Today’s guest, Kim Stanley Robinson, is perhaps the living writer most associated with utopian literature today. And as a student of the philosopher, political theorist, and literary critic Fredric Jameson, Robinson has thought deeply about the history of utopias, the history of the novel, and the strange hybrid form that became the utopian novel. In his mind it was Ursula K. Le Guin who wrote the first truly great utopian novel. We discuss Le Guin’s utopian work alongside his, and contextualize her importance historically. Robinson also shares some incredible anecdotes from his time in the 70s as her student and the ways their lives as fellow writers have intersected over the decades.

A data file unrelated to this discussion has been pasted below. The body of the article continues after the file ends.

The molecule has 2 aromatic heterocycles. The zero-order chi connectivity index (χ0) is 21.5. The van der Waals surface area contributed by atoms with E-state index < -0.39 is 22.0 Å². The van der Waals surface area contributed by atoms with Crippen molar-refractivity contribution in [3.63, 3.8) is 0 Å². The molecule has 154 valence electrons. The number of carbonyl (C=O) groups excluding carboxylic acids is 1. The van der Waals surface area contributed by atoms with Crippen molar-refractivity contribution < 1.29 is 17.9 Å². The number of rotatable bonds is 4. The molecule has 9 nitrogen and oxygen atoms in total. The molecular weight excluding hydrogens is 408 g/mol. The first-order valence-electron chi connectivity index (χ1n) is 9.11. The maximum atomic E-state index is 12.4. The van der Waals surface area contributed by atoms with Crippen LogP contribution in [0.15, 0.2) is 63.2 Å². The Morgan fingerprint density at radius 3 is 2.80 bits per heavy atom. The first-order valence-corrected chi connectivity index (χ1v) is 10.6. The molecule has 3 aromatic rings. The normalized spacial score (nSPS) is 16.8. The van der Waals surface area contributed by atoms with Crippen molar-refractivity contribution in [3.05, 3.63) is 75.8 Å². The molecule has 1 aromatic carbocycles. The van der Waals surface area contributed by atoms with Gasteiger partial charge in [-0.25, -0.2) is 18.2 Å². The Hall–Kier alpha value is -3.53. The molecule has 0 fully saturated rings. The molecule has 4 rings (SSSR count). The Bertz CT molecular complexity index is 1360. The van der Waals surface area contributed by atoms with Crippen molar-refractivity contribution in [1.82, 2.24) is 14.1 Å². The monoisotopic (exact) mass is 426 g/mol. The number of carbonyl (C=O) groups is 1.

What is a utopian novel? What is an ambiguous utopia? And why has this genre become a particularly vital form and even a critical tool of the human imagination today? Listen in to find out. And if you enjoy this series consider transforming yourself from a listener into a listener-supporter. Head over to the show’s Patreon page to check out all the potential rewards and benefits of doing so, from rare Le Guin collectibles to bonus audio from SFF luminaries. Lastly, here is the Bookshop for today’s episode which contains many of the books and stories discussed today.